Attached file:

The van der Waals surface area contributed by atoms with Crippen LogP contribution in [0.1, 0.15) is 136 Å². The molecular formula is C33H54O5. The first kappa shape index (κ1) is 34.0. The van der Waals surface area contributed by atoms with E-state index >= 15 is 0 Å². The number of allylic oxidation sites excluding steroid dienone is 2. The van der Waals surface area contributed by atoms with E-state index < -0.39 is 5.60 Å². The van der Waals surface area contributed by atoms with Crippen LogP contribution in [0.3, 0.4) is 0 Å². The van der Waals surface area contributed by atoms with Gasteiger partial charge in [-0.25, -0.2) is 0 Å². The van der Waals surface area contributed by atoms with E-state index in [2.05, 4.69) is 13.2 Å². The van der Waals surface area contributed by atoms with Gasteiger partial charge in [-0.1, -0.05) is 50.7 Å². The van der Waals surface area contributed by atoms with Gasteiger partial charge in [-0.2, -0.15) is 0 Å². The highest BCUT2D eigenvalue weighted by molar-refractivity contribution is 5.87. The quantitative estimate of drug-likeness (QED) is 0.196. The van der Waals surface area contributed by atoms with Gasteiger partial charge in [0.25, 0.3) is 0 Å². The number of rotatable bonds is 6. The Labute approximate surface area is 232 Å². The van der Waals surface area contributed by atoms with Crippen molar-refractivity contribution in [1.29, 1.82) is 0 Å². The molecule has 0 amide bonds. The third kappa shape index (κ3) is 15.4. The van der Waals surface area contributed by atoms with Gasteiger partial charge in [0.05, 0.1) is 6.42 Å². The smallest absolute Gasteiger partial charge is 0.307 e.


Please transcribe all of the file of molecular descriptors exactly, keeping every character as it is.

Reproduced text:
The van der Waals surface area contributed by atoms with Crippen LogP contribution in [0.1, 0.15) is 136 Å². The molecular formula is C33H54O5. The first kappa shape index (κ1) is 34.0. The van der Waals surface area contributed by atoms with E-state index >= 15 is 0 Å². The number of allylic oxidation sites excluding steroid dienone is 2. The van der Waals surface area contributed by atoms with E-state index < -0.39 is 5.60 Å². The van der Waals surface area contributed by atoms with Crippen LogP contribution in [0.3, 0.4) is 0 Å². The van der Waals surface area contributed by atoms with Gasteiger partial charge in [-0.25, -0.2) is 0 Å². The van der Waals surface area contributed by atoms with E-state index in [2.05, 4.69) is 13.2 Å². The van der Waals surface area contributed by atoms with Gasteiger partial charge in [-0.1, -0.05) is 50.7 Å². The van der Waals surface area contributed by atoms with Gasteiger partial charge in [-0.2, -0.15) is 0 Å². The highest BCUT2D eigenvalue weighted by molar-refractivity contribution is 5.87. The quantitative estimate of drug-likeness (QED) is 0.196. The van der Waals surface area contributed by atoms with Gasteiger partial charge in [0.25, 0.3) is 0 Å². The number of rotatable bonds is 6. The Labute approximate surface area is 232 Å². The van der Waals surface area contributed by atoms with Crippen molar-refractivity contribution in [1.29, 1.82) is 0 Å². The molecule has 0 amide bonds. The third kappa shape index (κ3) is 15.4. The van der Waals surface area contributed by atoms with Gasteiger partial charge in [0.05, 0.1) is 6.42 Å². The smallest absolute Gasteiger partial charge is 0.307 e.